Topps has it as a 1966 issue, which is possible but the show was syndicated in 1965 and a generation of late boomers grew up watching the Man O' Steel after school each day. No matter, it's from 1965-66 either way but the big news was confirmation the white back version, which is one of the tougher Topps issues, has 44 subjects. The two orange backed varieties, which are common, both go to 66 but the last 22 cards make up a puzzle while the first 44 have text. So the 44 card count for the white backs makes a lot of sense. I'm not sure every one of those numbers has been confirmed but that number seems good.
The fronts are all similar, except the clarity on the white backs is better. I've shown a lot of this before but it's worth revisiting:
The white backs are subject to toning unfortunately. There are two types of orange backs, like so, three (or four!) if you count the puzzle:
You will note the WATCH SUPERMAN ON T.V. tag line; we'll get back to that momentarily. Here is one of the two puzzle backs but there's a catch-there are two types because one is a photo and one is a drawing. This one is from the latter puzzle.
You can see both puzzle backs at the Net54 Gallery, totally worth the click.
There are also two wrappers, one with gum and one without, plus some other differences:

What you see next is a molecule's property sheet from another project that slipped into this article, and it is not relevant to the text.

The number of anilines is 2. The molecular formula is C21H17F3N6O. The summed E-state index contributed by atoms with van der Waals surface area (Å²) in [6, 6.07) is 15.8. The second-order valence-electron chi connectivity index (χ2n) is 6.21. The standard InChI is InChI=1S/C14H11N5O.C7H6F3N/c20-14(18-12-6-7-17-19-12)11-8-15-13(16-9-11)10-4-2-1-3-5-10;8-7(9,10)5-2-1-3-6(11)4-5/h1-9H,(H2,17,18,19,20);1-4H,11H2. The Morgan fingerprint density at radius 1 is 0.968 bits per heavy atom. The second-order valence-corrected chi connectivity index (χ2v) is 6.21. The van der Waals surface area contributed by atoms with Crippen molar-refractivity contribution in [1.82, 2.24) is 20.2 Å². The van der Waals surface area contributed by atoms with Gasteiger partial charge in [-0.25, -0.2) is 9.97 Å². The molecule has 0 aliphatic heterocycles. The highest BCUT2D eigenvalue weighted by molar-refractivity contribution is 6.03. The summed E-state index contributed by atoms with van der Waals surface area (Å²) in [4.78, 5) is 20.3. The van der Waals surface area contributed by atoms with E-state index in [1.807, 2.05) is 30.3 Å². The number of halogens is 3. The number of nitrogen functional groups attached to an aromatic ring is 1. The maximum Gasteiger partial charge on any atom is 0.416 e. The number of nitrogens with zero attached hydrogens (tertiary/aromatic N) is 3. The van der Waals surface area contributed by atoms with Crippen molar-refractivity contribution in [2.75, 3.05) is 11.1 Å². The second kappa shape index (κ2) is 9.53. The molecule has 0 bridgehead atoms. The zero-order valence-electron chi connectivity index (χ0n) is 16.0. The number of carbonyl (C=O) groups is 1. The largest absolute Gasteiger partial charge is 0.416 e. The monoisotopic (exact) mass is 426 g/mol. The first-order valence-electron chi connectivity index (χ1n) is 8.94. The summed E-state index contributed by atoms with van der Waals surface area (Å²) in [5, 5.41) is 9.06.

So obviously the orange backs that have the TV tagline came in the packs with the same wording on the wrapper. And if you look closely, the "TV" packs did not come with gum. This makes me think the cards without the TV tagline were sold first by Topps, since they were in the gum business after all, then they either worked out some kind of deal or got dragged into a fight between the comics publisher (National Periodical Publications) and the TV production company.
It's all a bit strange but it might explain why there are two types of puzzle as well. I have to check and see if the puzzle pieces are harder to find. If there are no white back puzzle pieces, then maybe it was a 44 card set to start out with. Great Caesar's Ghost! This is way more complicated than it has any right to be.